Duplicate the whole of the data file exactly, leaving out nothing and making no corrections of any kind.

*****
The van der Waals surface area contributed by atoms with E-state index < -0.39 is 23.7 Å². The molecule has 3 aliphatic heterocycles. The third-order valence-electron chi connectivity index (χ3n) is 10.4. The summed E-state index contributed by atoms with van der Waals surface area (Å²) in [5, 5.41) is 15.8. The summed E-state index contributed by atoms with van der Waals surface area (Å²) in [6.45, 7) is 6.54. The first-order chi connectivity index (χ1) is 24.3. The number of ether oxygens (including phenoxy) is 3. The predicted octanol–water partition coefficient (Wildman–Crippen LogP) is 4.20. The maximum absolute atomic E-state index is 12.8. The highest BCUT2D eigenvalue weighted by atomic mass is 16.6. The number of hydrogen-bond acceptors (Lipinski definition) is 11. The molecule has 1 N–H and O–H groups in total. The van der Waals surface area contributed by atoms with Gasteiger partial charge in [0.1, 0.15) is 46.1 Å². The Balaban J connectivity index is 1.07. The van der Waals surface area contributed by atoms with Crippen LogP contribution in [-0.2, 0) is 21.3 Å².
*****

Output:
The van der Waals surface area contributed by atoms with E-state index < -0.39 is 23.7 Å². The molecule has 3 aliphatic heterocycles. The third-order valence-electron chi connectivity index (χ3n) is 10.4. The summed E-state index contributed by atoms with van der Waals surface area (Å²) in [5, 5.41) is 15.8. The summed E-state index contributed by atoms with van der Waals surface area (Å²) in [6.45, 7) is 6.54. The first-order chi connectivity index (χ1) is 24.3. The number of ether oxygens (including phenoxy) is 3. The predicted octanol–water partition coefficient (Wildman–Crippen LogP) is 4.20. The maximum absolute atomic E-state index is 12.8. The highest BCUT2D eigenvalue weighted by atomic mass is 16.6. The number of hydrogen-bond acceptors (Lipinski definition) is 11. The molecule has 1 N–H and O–H groups in total. The van der Waals surface area contributed by atoms with Gasteiger partial charge in [0.1, 0.15) is 46.1 Å². The Balaban J connectivity index is 1.07. The van der Waals surface area contributed by atoms with Crippen LogP contribution in [-0.2, 0) is 21.3 Å².